Greek leader Alexis Tsipras and Israeli Prime Minister Benjamin Netanyahu have found what happens when antagonizing benefactor countries and big powers.
Greek Prime Minister Alexis Tsipras’ sit-down with German Chancellor Angela Merkel may have been playing for time, national dignity – and critical cash.
We have had President Barack Obama’s at least third intervention with German Chancellor Angela Merkel in support of Greece staying in the Eurozone
Greek Prime Minister Alexis Tsipras is proving to be a great master of the art of distraction, using vocabulary and spin to disguise what’s really happening.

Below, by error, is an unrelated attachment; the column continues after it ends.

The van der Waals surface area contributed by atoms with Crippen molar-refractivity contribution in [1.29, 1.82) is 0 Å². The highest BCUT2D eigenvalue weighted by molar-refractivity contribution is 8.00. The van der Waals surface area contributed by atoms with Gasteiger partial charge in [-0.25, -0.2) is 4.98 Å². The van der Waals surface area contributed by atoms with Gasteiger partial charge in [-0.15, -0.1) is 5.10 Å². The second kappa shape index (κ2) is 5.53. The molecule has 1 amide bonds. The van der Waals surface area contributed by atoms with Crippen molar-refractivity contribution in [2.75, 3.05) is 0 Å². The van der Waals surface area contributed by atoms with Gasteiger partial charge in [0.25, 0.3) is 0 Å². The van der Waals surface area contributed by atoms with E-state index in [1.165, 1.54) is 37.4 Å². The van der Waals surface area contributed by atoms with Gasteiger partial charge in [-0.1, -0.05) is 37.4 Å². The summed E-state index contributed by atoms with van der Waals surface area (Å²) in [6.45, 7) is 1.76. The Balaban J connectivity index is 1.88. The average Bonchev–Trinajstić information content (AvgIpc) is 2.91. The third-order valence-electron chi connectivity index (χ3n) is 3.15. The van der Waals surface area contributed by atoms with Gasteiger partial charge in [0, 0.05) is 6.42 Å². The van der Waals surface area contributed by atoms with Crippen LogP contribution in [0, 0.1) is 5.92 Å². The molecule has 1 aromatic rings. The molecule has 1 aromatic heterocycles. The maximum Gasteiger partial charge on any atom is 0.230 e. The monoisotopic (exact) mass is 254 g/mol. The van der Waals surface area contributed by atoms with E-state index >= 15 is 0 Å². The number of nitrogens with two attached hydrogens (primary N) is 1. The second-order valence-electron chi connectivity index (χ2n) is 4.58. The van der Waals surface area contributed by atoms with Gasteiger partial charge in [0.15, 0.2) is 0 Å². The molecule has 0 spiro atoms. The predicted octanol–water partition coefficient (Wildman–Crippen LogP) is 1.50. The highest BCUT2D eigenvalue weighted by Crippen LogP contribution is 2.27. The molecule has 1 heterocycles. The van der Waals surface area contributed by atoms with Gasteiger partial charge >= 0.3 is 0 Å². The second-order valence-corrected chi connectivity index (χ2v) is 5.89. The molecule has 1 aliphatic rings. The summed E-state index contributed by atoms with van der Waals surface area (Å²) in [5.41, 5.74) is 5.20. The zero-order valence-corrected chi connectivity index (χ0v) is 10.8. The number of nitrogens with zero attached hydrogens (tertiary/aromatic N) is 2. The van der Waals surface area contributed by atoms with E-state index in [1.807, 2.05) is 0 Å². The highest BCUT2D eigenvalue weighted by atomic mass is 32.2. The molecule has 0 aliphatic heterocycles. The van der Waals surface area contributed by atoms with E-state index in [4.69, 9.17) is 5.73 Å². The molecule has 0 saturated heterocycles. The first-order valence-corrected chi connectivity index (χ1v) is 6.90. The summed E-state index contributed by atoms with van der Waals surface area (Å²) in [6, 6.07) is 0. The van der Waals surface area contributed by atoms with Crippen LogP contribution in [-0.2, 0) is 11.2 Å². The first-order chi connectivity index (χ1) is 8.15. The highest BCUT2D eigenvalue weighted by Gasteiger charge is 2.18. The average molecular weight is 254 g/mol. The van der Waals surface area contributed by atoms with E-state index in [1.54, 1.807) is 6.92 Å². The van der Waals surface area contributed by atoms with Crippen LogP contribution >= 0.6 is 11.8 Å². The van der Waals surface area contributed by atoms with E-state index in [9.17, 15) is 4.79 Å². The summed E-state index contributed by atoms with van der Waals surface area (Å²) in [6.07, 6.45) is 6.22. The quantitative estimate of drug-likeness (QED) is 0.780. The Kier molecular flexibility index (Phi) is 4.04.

We have reached the point where we don’t know what news each dawn will bring from Greece. Every day something happens, usually bad.
As the dollar edges closer to parity with the euro, Greek products are becoming cheaper in foreign markets, and tourists to Greece will pay less.
Archbishop Iakovos courageously took part in the 1965 Selma, Alabama Civil Rights march because as a Greek in Turkey he knew about discrimination.
It was humiliating to watch Israeli Prime Minister Benjamin Netanyahu address the US Congress, invited without consultation with President Obama.
Greek Premier Alexis Tsipras is using an old recipe, turning to demagoguery like Fidel Castro and Venezuela’s late leader Hugo Chavez.
It’s hard to figure out how this moment of economic crisis and a rising Turkish threat justifies a military agreement between Cyprus and Russia, because there isn’t.